TOPICS:Experts warn of unrest over food prices

For Mohammed Bashir, a restaurant chef, it was galling to have to be standing in line at a langar (soup kitchen) waiting to be served a free meal. Bashir lost his job four months ago when he injured a finger in a traffic accident. “Can you imagine how humiliating it is for a person who has never begged, or asked anyone for alms, to go to a langar?” asks a visibly

distressed Bashir. He has been reduced to living on the streets and sleeping under bridges while waiting to find another job.

Hailing from Quetta in the western Balochistan, Pakistan, he refuses to go back home. “My wife and children are already living with her brother, I can’t go home empty-handed.” What upsets Bashir most is that there was no one he could turn to for a badly needed finger-grafting operation. Doctors at the government-run hospitals asked him to visit them privately and pay up for the surgery.

But Bashir is grateful to the charitable Edhi Foundation which feeds some 15,000-odd destitute people daily at the langars it has been running in this port city. With 325 centres across the country, Edhi is considered to be South Asia’s largest private social service network. “We have so far been able to set up only 70 such langars in the last two months, serving around 300,000 people,” Abdul Sattar Edhi, foundation head and Pakistan’s best-known philanthropist said. “No one is turned away,” says Mohammad Bilal, who manages an Edhi soup kitchen in the city centre which serves around 500 people daily. “The idea is to feed the indigent but as such there is no screening.”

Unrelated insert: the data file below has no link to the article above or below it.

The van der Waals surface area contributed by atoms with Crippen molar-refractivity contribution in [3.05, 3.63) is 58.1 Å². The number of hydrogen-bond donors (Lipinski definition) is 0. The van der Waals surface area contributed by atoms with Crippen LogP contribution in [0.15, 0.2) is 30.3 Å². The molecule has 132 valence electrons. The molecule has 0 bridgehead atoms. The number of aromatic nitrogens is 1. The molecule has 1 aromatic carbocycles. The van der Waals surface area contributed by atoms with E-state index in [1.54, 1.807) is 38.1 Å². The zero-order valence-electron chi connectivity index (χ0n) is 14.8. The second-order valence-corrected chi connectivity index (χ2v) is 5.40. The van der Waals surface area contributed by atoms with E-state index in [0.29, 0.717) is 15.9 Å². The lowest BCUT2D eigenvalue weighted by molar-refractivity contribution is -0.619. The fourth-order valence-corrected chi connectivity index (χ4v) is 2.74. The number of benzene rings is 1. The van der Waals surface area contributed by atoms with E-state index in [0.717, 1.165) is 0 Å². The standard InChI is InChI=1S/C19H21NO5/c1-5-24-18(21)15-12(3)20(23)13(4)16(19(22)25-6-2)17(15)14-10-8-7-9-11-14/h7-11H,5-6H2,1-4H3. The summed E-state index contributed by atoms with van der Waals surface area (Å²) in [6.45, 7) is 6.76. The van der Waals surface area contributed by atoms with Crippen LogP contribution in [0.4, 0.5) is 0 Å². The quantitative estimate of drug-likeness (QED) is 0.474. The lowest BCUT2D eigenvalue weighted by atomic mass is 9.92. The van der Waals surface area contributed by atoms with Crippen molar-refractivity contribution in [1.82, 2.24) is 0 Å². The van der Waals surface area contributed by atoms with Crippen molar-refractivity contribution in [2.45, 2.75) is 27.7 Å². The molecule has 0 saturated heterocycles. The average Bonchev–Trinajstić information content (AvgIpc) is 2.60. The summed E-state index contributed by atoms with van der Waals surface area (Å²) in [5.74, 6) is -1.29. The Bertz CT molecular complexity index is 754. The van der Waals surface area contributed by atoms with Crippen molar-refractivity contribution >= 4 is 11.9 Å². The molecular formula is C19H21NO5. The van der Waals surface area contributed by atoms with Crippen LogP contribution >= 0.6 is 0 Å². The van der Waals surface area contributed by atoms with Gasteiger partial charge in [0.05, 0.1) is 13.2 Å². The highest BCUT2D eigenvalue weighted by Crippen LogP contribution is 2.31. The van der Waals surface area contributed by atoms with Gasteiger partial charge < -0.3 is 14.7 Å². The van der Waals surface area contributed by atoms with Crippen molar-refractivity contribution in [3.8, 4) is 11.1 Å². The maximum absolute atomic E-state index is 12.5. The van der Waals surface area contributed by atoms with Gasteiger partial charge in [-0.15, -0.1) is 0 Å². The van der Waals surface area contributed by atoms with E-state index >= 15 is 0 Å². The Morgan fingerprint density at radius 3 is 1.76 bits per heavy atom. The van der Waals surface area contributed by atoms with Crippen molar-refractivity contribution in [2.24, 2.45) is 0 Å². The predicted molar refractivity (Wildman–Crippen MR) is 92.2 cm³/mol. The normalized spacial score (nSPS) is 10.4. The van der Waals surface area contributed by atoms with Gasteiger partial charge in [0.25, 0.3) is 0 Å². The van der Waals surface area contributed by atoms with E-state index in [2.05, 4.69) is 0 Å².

Following suit, the Karachi Stock Exchange also initiated its ‘dastarkhwan’ programme for the poor, serving 3,000 free meals per day. The UNWFP, which estimates that the number of food-insecure people has increased from 60 million to 77 million in 2007-08, has announced inclusion of Pakistan in the 16 countries which will benefit from a rollout of a $214 million in response to rising food and fuel prices. Edhi, currently on a bheek (begging) mission across the country, has been able to collect Rs 300,000,000 ($4,229,820). But he needs Rs 1,000,000,000 ($14,099,400) to be able to open more langars. “I don’t want people committing suicide or killing their children due to hunger. The idea is to rekindle the spirit of giving among our people.” Edhi warns of a “bloody revolution” that is simmering. “The signs are already there. Increased number of suicides due to poverty, unemployment and despair; lawlessness, people killing their own children as they cannot feed them... I’m not exaggerating.”

“No, he’s not exaggerating,” agrees Najma Sadeque, a political analyst and a human rights activist. “History has seen that happen over and over again in different parts of the world, and for the same reasons. Hunger is a very real and agonising form of violence. Sooner or later, people will react. I hope it won’t come to that, but the callousness, greed and cold-bloodedness of so many of our decision makers confounds the imagination.” — IPS